The tiring and at times farcical Oscar Pistorius trial took a strange twist on Thursday as defence and prosecution continued to argue in mitigation and aggravation of his sentence. The story, however, is coming to an end. By GREG NICOLSON.
Like an unnecessary plot twist in a Shonda Rhimes series, the trial saw drama on Thursday featuring a brute, a grieving sister and the fallen athlete. I saw none of it myself – it’s hard to see anything beyond the shoulders of Marc Batchelor and his proteined cohorts – so the story is second-hand, from the mouth of Carl Pistorius.
Aimee Pistorius is the stoic, grieving sister. She’s been at at Oscar’s side throughout the trial, passive, occasionally crying and stealing a moment with her brother to hold hands, seeming almost connected to his anguish. She has dark hair and a pale complexion, has been dressed in elegant grief. If Oscar has played the bereaved accidental killer, she’s the epitome of the innocent, fragile family member, dignified, loyal and attractive.
Mikey Schultz is Marc Batchelor’s mate. The Batch is connected to the case, slightly: the soccer star was called into a meeting with police and Pistorius after they had words following the Olympian’s reported threat that he would break Quinton van den Bergh’s legs for talking to his girlfriend at the time, Sam Taylor. Batchelor found Pistorius had a bad temper and could be controlling of women. He wasn’t exactly a key witness.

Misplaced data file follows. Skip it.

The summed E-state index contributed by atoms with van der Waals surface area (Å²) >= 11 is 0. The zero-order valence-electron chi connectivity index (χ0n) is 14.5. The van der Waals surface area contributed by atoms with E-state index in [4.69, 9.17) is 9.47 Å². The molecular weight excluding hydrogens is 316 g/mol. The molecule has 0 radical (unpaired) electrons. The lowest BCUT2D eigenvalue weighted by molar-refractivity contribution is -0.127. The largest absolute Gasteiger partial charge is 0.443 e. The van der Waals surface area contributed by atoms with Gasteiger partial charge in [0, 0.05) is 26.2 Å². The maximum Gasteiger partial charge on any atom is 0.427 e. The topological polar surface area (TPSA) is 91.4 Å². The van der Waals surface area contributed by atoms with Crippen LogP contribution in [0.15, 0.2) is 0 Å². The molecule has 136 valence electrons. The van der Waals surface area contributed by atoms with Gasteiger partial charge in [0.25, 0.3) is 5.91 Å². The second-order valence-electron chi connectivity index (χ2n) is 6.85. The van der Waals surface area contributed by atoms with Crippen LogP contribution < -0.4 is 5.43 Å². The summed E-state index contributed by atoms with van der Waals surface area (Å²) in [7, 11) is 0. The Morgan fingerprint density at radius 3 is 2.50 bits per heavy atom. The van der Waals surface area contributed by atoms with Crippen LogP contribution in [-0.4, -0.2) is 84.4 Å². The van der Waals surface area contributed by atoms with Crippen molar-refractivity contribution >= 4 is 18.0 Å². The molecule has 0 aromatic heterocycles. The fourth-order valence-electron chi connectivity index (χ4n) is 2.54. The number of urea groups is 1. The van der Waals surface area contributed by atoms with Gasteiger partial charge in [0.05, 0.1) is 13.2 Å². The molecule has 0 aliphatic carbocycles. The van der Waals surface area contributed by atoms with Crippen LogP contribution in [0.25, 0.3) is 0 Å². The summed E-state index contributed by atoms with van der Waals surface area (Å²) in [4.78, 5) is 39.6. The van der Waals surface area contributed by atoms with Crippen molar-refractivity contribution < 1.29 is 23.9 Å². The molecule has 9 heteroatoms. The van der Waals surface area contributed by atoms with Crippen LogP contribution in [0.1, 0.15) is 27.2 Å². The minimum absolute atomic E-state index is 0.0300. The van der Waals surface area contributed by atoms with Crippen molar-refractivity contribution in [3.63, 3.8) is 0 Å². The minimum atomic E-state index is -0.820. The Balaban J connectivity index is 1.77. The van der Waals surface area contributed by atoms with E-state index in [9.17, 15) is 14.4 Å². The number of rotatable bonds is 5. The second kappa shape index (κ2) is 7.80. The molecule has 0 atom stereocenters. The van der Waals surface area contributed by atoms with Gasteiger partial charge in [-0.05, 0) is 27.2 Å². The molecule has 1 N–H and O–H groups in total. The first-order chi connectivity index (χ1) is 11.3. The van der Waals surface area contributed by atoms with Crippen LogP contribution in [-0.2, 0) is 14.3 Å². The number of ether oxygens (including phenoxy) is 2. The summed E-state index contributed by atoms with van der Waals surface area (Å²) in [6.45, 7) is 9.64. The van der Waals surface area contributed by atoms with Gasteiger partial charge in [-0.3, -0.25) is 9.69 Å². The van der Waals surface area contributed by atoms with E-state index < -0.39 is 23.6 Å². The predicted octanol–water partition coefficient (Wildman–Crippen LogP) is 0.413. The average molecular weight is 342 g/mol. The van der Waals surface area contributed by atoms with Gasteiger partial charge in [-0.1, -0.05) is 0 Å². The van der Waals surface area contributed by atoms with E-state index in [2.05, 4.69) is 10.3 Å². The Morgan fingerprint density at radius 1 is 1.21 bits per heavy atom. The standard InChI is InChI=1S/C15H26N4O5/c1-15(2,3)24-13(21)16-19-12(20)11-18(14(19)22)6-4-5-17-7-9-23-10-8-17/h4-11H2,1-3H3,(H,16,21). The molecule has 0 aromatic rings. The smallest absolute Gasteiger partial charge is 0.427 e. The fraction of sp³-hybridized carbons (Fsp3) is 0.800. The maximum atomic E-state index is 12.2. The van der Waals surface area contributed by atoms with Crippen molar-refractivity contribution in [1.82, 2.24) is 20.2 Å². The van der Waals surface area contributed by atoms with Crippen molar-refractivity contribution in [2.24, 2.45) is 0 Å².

Schultz arrived mid-session on Thursday, missing the applause for Judge Thokozile Masipa’s birthday, and joined Batchelor and Taylor, as well as Jared Mortimer, who has had a run-in with Pistorius, and Schultz’s friend, heavyweight boxer Mark Strydom. Together they looked like Ultimate Fighting Championship competitors in shirts from Biceps, Biceps & Pectoral.
Schultz, who received criminal amnesty when he confessed to the shooting of mining magnate Brett Kebble, then, according to Carl, mouthed “fuck you” to Aimee. She was in tears. The Pistorius family was distressed. There was talk of defence advocate Barry Roux submitting an application to ban Schultz from the courtroom. Schultz, the upstanding citizen, denied it.
“They are the victims once again. The Pistoriuses are clearly a bunch of liars along with Oscar,” he was reported to have responded. After the incident allegedly took place Schultz stood outside with Batchelor and friends taking pictures with Sam Taylor and Reeva Steenkamp’s friends the Myers sisters. The motley coalition calling for justice were memorialising their fight.
Reeva. In between the drama and constant adjournments, the fourth day of sentencing procedures did feature some justice-related discussion. Steenkamp’s cousin Kim Martin continued her emotional testimony. “I did not feel the apology was genuine. I remember crying and was brought back to the reality of why we were here, which is Reeva’s death,” said Martin on the apology delivered by Pistorius during the trial. Roux countered by saying the former athlete wanted to write to the Steenkamp family, but was advised not to.
“I’m very fearful of the accused,” said Martin. She has tried to put him out of her mind and her family does not mention Pistorius at home. “I really believe Mr Pistorius needs to pay for what he has done. We just feel to take somebody’s life, to shoot somebody behind the door who is unarmed, who is harmless, needs sufficient punishment.”